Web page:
The second story is local news with an international twist. Briefly, a man in Tennessee had a desirable Twitter handle, or public user name. A group of five young people (ages around 20) wanted the man to surrender his handle so that they could in turn re-sell it. This mini criminal cadre was making efforts to persuade others with equally valuable handles to likewise turn theirs over. If the targets of the demands refused to de-couple themselves from their public personas, the group of five proceeded to bombard them with harassing texts and phone calls, order food and have it sent to their homes, report fires at their houses, and so on. In the case of the man from Tennessee, they quite openly threatened him, then posted his name, address, and phone number online. For some as-yet undisclosed reason, a minor “child” in the U.K. picked up that information and called emergency services in the targeted man’s county, then reported that there had been a shooting at his address, and that there were pipe bombs set up as booby-traps around his home. A SWAT team arrived, ordered the confused, terrified man out of his house, insisted that he crawl under the gate in front of his property, and were going to arrest him. However, before they could do so, he collapsed and later died of a heart attack.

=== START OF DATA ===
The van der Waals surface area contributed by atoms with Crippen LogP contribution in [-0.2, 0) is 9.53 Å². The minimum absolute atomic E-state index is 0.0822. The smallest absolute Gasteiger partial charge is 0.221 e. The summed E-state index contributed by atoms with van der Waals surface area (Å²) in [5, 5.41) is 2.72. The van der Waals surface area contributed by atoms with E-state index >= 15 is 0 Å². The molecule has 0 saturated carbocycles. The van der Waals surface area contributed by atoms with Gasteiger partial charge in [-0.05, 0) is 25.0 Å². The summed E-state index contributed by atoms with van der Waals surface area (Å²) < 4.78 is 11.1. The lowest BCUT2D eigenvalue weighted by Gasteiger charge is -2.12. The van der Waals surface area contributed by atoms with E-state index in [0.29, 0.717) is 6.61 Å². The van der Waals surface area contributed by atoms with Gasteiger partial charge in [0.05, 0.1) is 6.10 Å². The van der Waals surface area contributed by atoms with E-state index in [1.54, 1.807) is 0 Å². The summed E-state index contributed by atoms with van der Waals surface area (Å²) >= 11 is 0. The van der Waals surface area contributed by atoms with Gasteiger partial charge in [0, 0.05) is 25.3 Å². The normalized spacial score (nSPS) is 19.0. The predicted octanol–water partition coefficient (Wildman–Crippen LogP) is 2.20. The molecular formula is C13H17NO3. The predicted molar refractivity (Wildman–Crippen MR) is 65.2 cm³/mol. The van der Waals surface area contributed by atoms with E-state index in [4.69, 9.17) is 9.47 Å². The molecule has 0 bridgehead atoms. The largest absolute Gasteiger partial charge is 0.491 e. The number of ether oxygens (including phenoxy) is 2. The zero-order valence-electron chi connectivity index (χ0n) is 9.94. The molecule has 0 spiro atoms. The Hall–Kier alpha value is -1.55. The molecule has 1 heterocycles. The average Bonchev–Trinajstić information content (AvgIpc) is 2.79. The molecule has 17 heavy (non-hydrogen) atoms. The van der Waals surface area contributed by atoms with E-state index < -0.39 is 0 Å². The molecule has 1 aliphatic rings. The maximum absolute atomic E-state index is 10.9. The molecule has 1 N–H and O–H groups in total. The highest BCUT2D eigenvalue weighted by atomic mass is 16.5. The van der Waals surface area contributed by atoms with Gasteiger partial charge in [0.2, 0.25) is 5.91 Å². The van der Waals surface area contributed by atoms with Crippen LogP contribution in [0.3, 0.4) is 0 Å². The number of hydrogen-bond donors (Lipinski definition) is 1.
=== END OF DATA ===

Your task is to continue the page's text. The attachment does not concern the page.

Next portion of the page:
The police tracked down and arrested the leader of the group of five perpetrators and charged him with conspiracy. Though he professed remorse, even after he pled guilty to that specific charge, he continued to harass and attempt to extort other people for their social media handles. This thug was sentenced to five years in prison, with his attorney citing youth and inexperience as mitigating factors. The actual 911 caller in the U.K. may or may not be extradited to the U.S. for trial. How it happened that emergency services did not pick up on the overseas origin of the call has not yet been explained, but the county has pledged to institute training to help spot similar fake calls.